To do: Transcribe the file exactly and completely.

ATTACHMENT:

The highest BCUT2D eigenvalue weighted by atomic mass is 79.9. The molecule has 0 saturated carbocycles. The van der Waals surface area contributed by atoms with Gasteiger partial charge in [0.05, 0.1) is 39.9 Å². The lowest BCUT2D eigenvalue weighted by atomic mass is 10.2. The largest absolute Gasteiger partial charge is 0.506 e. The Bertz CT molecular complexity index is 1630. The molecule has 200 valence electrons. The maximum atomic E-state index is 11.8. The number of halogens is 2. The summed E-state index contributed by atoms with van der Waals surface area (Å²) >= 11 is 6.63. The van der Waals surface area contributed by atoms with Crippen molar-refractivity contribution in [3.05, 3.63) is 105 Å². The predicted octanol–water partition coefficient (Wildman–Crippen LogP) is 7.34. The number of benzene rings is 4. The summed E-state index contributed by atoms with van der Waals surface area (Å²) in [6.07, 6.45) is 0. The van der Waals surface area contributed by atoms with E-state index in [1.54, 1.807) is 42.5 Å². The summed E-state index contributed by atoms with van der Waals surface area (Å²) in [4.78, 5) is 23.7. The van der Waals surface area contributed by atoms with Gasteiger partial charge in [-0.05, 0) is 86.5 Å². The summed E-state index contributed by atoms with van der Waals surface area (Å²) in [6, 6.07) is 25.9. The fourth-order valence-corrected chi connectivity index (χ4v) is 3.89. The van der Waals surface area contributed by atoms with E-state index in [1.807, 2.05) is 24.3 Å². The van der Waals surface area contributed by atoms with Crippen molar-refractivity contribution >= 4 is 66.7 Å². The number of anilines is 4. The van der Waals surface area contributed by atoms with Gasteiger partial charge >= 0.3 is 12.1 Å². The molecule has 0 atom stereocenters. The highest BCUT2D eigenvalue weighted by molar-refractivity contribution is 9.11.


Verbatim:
The highest BCUT2D eigenvalue weighted by atomic mass is 79.9. The molecule has 0 saturated carbocycles. The van der Waals surface area contributed by atoms with Gasteiger partial charge in [0.05, 0.1) is 39.9 Å². The lowest BCUT2D eigenvalue weighted by atomic mass is 10.2. The largest absolute Gasteiger partial charge is 0.506 e. The Bertz CT molecular complexity index is 1630. The molecule has 200 valence electrons. The maximum atomic E-state index is 11.8. The number of halogens is 2. The summed E-state index contributed by atoms with van der Waals surface area (Å²) >= 11 is 6.63. The van der Waals surface area contributed by atoms with Crippen molar-refractivity contribution in [3.05, 3.63) is 105 Å². The predicted octanol–water partition coefficient (Wildman–Crippen LogP) is 7.34. The number of benzene rings is 4. The summed E-state index contributed by atoms with van der Waals surface area (Å²) in [6.07, 6.45) is 0. The van der Waals surface area contributed by atoms with E-state index in [1.54, 1.807) is 42.5 Å². The summed E-state index contributed by atoms with van der Waals surface area (Å²) in [4.78, 5) is 23.7. The van der Waals surface area contributed by atoms with Gasteiger partial charge in [-0.05, 0) is 86.5 Å². The summed E-state index contributed by atoms with van der Waals surface area (Å²) in [6, 6.07) is 25.9. The fourth-order valence-corrected chi connectivity index (χ4v) is 3.89. The van der Waals surface area contributed by atoms with E-state index in [1.807, 2.05) is 24.3 Å². The van der Waals surface area contributed by atoms with Crippen molar-refractivity contribution >= 4 is 66.7 Å². The number of anilines is 4. The van der Waals surface area contributed by atoms with Gasteiger partial charge >= 0.3 is 12.1 Å². The molecule has 0 atom stereocenters. The highest BCUT2D eigenvalue weighted by molar-refractivity contribution is 9.11.